As I sat, jacket drenched and fists clenched, at a quaint little bar in Paris, it seemed like Wimbledon had sent its infamous wet weather to the French capital for the time being.
There was one old English gentleman seated next to me and a Frenchman beside him. The Englishman seemed like he would keel over with a cardiac arrest any second, more so because he was an ardent Federer supporter. "Go on Roger, hit that *beep* ball" he’d exclaim every few seconds, mirroring my increasing anxiety as o found it difficult to analyze the quality of tennis being offered.
It was all about the passion and excitement, and yet there were just a handful of senior fans in that bar. They felt so strongly for Roger Federer that you’d wonder if he was representing them for one last time. The French aren’t known for their maddening passion for sports, but there were such content smiles on a wrinkled face whenever Federer served an ace at a crucial juncture. Ah, they’d sigh. Life is good.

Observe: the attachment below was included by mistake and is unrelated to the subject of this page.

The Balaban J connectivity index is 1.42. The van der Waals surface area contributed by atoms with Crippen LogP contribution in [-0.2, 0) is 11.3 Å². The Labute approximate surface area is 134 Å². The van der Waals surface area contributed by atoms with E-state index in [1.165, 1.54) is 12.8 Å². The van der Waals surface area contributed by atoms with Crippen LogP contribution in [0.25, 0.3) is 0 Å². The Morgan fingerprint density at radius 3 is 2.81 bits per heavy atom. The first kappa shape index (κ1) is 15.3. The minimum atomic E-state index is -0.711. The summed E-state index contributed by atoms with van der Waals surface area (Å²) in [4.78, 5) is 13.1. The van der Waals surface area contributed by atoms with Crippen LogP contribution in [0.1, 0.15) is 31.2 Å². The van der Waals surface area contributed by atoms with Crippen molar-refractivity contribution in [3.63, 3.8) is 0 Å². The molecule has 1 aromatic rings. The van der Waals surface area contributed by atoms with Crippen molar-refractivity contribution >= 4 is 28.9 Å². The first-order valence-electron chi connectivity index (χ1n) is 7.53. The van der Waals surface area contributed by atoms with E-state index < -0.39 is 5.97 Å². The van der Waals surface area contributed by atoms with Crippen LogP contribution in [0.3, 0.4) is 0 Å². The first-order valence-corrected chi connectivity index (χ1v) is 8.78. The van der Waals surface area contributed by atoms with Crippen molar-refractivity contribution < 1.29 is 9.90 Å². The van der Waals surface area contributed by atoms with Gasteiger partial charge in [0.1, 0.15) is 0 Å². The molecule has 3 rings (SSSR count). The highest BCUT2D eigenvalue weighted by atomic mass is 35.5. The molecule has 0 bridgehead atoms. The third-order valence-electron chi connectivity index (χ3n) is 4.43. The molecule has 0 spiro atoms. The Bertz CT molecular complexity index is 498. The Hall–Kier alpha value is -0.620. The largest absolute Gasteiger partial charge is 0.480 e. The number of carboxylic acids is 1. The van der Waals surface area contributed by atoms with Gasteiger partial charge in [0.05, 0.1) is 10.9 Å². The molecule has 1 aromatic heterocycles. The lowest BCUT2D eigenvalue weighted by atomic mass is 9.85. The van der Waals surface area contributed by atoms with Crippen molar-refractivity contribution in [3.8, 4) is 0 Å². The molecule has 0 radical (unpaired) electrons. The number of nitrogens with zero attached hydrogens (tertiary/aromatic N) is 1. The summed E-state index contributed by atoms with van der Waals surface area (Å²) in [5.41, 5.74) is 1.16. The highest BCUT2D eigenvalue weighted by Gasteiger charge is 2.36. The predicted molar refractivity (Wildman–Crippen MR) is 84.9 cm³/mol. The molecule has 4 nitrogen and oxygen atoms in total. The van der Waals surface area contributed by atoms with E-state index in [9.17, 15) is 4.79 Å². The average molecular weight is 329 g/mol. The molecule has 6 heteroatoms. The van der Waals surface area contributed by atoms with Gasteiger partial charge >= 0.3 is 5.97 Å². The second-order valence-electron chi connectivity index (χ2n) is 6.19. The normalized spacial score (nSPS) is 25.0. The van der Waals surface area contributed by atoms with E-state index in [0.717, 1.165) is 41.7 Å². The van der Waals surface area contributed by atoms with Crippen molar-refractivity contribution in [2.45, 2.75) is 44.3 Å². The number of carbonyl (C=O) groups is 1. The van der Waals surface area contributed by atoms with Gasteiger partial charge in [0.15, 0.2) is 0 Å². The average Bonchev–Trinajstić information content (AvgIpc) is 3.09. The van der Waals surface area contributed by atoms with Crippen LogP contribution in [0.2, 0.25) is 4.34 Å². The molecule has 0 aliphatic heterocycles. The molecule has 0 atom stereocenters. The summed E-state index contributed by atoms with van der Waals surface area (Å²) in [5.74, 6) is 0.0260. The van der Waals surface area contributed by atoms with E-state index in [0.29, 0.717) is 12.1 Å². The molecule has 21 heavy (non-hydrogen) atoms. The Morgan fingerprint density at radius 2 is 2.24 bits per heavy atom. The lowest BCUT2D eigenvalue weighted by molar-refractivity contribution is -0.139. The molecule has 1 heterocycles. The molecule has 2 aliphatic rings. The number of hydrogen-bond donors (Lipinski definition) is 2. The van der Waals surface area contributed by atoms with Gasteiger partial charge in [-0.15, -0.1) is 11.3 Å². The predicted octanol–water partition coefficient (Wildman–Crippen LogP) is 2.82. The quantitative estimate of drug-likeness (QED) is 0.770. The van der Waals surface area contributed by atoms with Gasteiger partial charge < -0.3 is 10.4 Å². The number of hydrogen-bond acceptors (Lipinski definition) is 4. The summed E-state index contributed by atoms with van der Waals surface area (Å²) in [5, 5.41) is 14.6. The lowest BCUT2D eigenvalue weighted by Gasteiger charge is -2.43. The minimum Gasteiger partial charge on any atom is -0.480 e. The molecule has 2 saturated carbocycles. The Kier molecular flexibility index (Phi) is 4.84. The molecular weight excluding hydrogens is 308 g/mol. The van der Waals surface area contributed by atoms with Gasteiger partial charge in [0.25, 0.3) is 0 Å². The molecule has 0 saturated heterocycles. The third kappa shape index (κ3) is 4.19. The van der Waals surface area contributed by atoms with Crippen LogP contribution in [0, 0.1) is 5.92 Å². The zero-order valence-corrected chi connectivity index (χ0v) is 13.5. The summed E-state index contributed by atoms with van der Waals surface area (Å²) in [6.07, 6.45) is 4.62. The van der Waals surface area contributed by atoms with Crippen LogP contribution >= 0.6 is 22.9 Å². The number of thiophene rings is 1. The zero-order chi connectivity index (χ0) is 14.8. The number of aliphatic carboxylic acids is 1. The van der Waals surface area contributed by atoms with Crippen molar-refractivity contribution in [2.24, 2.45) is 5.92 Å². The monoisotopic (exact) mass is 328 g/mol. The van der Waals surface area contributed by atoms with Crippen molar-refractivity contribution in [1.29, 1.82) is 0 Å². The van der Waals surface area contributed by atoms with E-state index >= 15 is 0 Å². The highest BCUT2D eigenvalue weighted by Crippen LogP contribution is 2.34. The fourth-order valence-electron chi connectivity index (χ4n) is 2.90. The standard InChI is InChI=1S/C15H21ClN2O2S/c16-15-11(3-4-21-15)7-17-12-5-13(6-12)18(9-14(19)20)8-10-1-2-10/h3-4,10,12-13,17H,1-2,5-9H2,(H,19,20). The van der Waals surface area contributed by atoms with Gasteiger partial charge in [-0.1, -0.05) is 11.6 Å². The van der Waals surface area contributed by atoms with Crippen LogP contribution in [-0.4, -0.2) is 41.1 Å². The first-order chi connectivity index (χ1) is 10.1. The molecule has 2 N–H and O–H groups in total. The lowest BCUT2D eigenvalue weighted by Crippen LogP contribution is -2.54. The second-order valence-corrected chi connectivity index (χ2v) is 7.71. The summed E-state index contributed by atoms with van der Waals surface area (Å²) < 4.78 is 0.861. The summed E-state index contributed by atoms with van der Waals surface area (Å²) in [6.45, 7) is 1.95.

Then Djokovic stepped up. He won his 2nd Wimbledon title in 5 grueling and emotionally draining sets. I could barely stand after them, and I don’t know about old Charles next to me. Ah, there we go, he signed and turned to his beer, seemingly coming to terms with a devastating loss. Federer himself looked satisfied after losing his second Wimbledon final, but it wasn’t to his old foe Nadal.
Who was to say old Charles would survive when Federer won 5 games in a row, saved a Championship point in the 4th set to take it to a deciding set?
In the end, it wasn’t about the records and numbers. It wasn’t about Djokovic regaining the world no. 1 rank again or Federer moving up to 3.
It was about that bar in Paris where I watched two tennis players touch the hearts of a few warm gentlemen, for whom this could very easily be the last Wimbledon final they would watch.
Tell that to Federer though.